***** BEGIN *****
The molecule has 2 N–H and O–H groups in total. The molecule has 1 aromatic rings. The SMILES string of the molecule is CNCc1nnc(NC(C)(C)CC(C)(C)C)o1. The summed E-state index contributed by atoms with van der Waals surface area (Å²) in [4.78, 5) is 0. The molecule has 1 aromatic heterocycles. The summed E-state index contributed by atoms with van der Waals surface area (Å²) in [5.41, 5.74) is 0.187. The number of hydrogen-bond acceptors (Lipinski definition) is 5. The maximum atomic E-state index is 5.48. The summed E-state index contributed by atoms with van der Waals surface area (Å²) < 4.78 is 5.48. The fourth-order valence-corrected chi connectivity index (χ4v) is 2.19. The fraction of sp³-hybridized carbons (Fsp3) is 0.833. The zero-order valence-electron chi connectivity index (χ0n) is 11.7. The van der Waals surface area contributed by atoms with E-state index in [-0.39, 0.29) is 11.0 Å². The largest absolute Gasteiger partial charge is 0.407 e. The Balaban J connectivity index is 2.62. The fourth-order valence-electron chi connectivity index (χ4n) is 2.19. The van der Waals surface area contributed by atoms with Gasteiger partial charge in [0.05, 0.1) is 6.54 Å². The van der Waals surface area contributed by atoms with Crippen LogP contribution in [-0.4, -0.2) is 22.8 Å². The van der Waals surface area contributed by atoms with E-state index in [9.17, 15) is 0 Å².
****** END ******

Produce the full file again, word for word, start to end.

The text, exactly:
The molecule has 2 N–H and O–H groups in total. The molecule has 1 aromatic rings. The SMILES string of the molecule is CNCc1nnc(NC(C)(C)CC(C)(C)C)o1. The summed E-state index contributed by atoms with van der Waals surface area (Å²) in [4.78, 5) is 0. The molecule has 1 aromatic heterocycles. The summed E-state index contributed by atoms with van der Waals surface area (Å²) in [5.41, 5.74) is 0.187. The number of hydrogen-bond acceptors (Lipinski definition) is 5. The maximum atomic E-state index is 5.48. The summed E-state index contributed by atoms with van der Waals surface area (Å²) < 4.78 is 5.48. The fourth-order valence-corrected chi connectivity index (χ4v) is 2.19. The fraction of sp³-hybridized carbons (Fsp3) is 0.833. The zero-order valence-electron chi connectivity index (χ0n) is 11.7. The van der Waals surface area contributed by atoms with E-state index in [-0.39, 0.29) is 11.0 Å². The largest absolute Gasteiger partial charge is 0.407 e. The Balaban J connectivity index is 2.62. The fourth-order valence-electron chi connectivity index (χ4n) is 2.19. The van der Waals surface area contributed by atoms with Gasteiger partial charge in [0.05, 0.1) is 6.54 Å². The van der Waals surface area contributed by atoms with Crippen LogP contribution in [-0.4, -0.2) is 22.8 Å². The van der Waals surface area contributed by atoms with E-state index in [9.17, 15) is 0 Å².